Party invitations on blank paper

Head for your local stationer's and you'll have your evening wear all w rapped up, suggests Marion Hume
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Indy Lifestyle Online
The white gowns featured here are British designers' solution to that conundrum peculiar to the festive season: what to wear when you want to look fabulous in something sparkling new for New Year's Eve, but find the idea of joining the hordes of s hoppers terrifying.

The solution is this. You stay close to home, venturing no farther than your nearest stationer's or haberdasher's. You buy paper.

Pattern paper, tracing paper, brown paper - all will do. The best, if you can get it, is filamented white paper (the sheeny, glossy kind). You buy in bulk, you staple, you Sellotape, you swag. You get a friend to help you, Blue Peter-style. The result isa fabulous, cheap, dramatic gown. The disadvantages are obvious (if it gets wet, it disintegrates). But it shouldn't fall apart until after you've made quite an entrance.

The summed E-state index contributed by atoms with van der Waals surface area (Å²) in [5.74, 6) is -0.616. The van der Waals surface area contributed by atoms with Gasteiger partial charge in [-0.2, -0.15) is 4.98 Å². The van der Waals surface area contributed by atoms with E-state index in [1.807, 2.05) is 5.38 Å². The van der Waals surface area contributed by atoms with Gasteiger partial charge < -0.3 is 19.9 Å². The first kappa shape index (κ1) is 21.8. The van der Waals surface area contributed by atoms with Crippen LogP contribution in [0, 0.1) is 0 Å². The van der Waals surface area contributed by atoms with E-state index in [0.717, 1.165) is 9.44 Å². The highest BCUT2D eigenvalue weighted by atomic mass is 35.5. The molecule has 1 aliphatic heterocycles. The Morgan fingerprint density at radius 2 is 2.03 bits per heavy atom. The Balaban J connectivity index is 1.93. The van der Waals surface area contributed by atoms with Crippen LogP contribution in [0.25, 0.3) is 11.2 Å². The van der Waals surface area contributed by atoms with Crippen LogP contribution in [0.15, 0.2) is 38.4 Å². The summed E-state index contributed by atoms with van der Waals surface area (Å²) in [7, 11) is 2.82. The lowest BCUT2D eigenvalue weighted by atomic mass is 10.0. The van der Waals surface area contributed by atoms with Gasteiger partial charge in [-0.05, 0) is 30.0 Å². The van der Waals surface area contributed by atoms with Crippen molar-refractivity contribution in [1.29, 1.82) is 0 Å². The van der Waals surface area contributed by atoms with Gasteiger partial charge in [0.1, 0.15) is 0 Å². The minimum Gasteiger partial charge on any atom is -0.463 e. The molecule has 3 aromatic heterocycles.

The disadvantages for the models here are more severe. There they are, on a December night, balancing on the rubble of a spooky folly in the Vale of Aylesbury, wearing little more than you would send your Christmas cards in. Perhaps the team on the Lapland fashion shoot in that instant fashion classic programme Absolutely Marie Claire didn't have it so bad ... Some of the dresses here only just lasted the shoot's strong night winds. Others are much more rigorous. The glorious Dior New Look-inspired

dress by Mark Langston (whose speciality is shop-window drama) would not stand a walk in the rain. But the jacket by Hussein Chalayan, one of Britain's most promising young designers, should. Chalayan even makes paper shoes, which one fashion editor wore throughout New York fashion-show week without them showing signs of wear, much less falling apart.

We'll be seeing more of paper as a fashion "fabric" in 1995. Donna Karan, the big- league American designer, is using paper for spring/summer 1995 prom dresses. Not in the business of making clothes only for catwalk sensation, Karan's versions are certainly meant to be worn.

Helen Storey and Alison Lloyd of Ally Capellino, British designers both, began experimenting with paper and disposable, affordable clothes a few seasons ago. For Flyte Ostell and Lo and Cabon, our Christmas challenge meant the designer duos made their first trips to the stationery shop in search of the wherewithal to make clothes.

What we predict for 1995 is more experimentation, although we hope nothing bears any resemblance to those J Cloth dresses once hailed as the future of disposable clothes.

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